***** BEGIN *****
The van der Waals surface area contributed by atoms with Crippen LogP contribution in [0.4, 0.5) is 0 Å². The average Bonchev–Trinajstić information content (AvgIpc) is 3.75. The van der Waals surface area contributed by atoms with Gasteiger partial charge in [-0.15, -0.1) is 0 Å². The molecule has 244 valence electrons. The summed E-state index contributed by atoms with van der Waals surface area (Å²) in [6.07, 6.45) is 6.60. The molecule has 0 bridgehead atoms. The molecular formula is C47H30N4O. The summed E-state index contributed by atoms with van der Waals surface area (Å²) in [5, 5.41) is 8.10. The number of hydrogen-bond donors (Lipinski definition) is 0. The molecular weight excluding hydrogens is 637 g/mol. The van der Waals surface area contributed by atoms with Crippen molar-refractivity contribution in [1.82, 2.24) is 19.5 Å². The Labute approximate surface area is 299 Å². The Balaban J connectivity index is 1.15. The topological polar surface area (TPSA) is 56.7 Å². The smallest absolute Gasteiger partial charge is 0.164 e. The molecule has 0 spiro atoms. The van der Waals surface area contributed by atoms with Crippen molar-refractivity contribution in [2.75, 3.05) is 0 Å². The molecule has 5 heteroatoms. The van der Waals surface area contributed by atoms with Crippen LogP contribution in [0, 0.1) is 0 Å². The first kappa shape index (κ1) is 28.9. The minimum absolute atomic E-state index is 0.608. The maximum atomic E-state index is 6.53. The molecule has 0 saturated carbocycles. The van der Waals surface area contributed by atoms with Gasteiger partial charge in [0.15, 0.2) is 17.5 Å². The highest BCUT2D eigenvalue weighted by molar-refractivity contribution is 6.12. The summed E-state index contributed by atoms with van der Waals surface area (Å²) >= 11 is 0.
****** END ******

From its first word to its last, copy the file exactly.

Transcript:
The van der Waals surface area contributed by atoms with Crippen LogP contribution in [0.4, 0.5) is 0 Å². The average Bonchev–Trinajstić information content (AvgIpc) is 3.75. The van der Waals surface area contributed by atoms with Gasteiger partial charge in [-0.15, -0.1) is 0 Å². The molecule has 244 valence electrons. The summed E-state index contributed by atoms with van der Waals surface area (Å²) in [6.07, 6.45) is 6.60. The molecule has 0 bridgehead atoms. The molecular formula is C47H30N4O. The summed E-state index contributed by atoms with van der Waals surface area (Å²) in [5, 5.41) is 8.10. The number of hydrogen-bond donors (Lipinski definition) is 0. The molecular weight excluding hydrogens is 637 g/mol. The van der Waals surface area contributed by atoms with Crippen molar-refractivity contribution in [1.82, 2.24) is 19.5 Å². The Labute approximate surface area is 299 Å². The Balaban J connectivity index is 1.15. The topological polar surface area (TPSA) is 56.7 Å². The smallest absolute Gasteiger partial charge is 0.164 e. The molecule has 0 spiro atoms. The van der Waals surface area contributed by atoms with Crippen molar-refractivity contribution in [2.75, 3.05) is 0 Å². The molecule has 5 heteroatoms. The van der Waals surface area contributed by atoms with Crippen LogP contribution in [0, 0.1) is 0 Å². The first kappa shape index (κ1) is 28.9. The minimum absolute atomic E-state index is 0.608. The maximum atomic E-state index is 6.53. The molecule has 0 saturated carbocycles. The van der Waals surface area contributed by atoms with Gasteiger partial charge in [0.15, 0.2) is 17.5 Å². The highest BCUT2D eigenvalue weighted by molar-refractivity contribution is 6.12. The summed E-state index contributed by atoms with van der Waals surface area (Å²) >= 11 is 0.